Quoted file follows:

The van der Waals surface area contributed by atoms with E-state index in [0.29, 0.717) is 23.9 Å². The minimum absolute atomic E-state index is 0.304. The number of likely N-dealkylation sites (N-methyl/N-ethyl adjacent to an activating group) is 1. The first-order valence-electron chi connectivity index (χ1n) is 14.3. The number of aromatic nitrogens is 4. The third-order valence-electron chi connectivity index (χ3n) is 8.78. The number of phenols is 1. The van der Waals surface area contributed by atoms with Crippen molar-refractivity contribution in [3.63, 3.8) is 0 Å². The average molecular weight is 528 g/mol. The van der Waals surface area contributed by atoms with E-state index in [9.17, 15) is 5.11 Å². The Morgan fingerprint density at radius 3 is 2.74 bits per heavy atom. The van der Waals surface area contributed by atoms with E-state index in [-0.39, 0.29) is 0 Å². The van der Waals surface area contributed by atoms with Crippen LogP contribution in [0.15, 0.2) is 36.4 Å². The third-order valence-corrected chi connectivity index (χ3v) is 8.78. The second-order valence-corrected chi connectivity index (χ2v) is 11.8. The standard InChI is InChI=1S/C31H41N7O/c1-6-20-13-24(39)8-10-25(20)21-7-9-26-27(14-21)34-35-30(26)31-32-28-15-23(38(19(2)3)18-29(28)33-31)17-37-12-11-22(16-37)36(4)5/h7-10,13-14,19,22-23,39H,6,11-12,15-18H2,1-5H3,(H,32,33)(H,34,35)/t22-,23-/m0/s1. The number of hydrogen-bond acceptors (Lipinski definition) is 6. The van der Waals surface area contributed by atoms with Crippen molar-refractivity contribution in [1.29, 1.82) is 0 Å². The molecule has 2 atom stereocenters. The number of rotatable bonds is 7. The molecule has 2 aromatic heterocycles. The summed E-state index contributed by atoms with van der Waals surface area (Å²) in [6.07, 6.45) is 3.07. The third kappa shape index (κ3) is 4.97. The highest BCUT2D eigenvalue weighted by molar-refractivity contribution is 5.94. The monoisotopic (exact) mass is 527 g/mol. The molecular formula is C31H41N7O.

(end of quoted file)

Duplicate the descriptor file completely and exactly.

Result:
The van der Waals surface area contributed by atoms with E-state index in [0.29, 0.717) is 23.9 Å². The minimum absolute atomic E-state index is 0.304. The number of likely N-dealkylation sites (N-methyl/N-ethyl adjacent to an activating group) is 1. The first-order valence-electron chi connectivity index (χ1n) is 14.3. The number of aromatic nitrogens is 4. The third-order valence-electron chi connectivity index (χ3n) is 8.78. The number of phenols is 1. The van der Waals surface area contributed by atoms with Crippen molar-refractivity contribution in [3.63, 3.8) is 0 Å². The average molecular weight is 528 g/mol. The van der Waals surface area contributed by atoms with E-state index in [9.17, 15) is 5.11 Å². The Morgan fingerprint density at radius 3 is 2.74 bits per heavy atom. The van der Waals surface area contributed by atoms with E-state index in [-0.39, 0.29) is 0 Å². The van der Waals surface area contributed by atoms with Crippen LogP contribution in [0.15, 0.2) is 36.4 Å². The third-order valence-corrected chi connectivity index (χ3v) is 8.78. The second-order valence-corrected chi connectivity index (χ2v) is 11.8. The standard InChI is InChI=1S/C31H41N7O/c1-6-20-13-24(39)8-10-25(20)21-7-9-26-27(14-21)34-35-30(26)31-32-28-15-23(38(19(2)3)18-29(28)33-31)17-37-12-11-22(16-37)36(4)5/h7-10,13-14,19,22-23,39H,6,11-12,15-18H2,1-5H3,(H,32,33)(H,34,35)/t22-,23-/m0/s1. The number of hydrogen-bond acceptors (Lipinski definition) is 6. The van der Waals surface area contributed by atoms with Crippen molar-refractivity contribution in [1.29, 1.82) is 0 Å². The molecule has 2 atom stereocenters. The number of rotatable bonds is 7. The molecule has 2 aromatic heterocycles. The summed E-state index contributed by atoms with van der Waals surface area (Å²) in [6.07, 6.45) is 3.07. The third kappa shape index (κ3) is 4.97. The highest BCUT2D eigenvalue weighted by molar-refractivity contribution is 5.94. The monoisotopic (exact) mass is 527 g/mol. The molecular formula is C31H41N7O.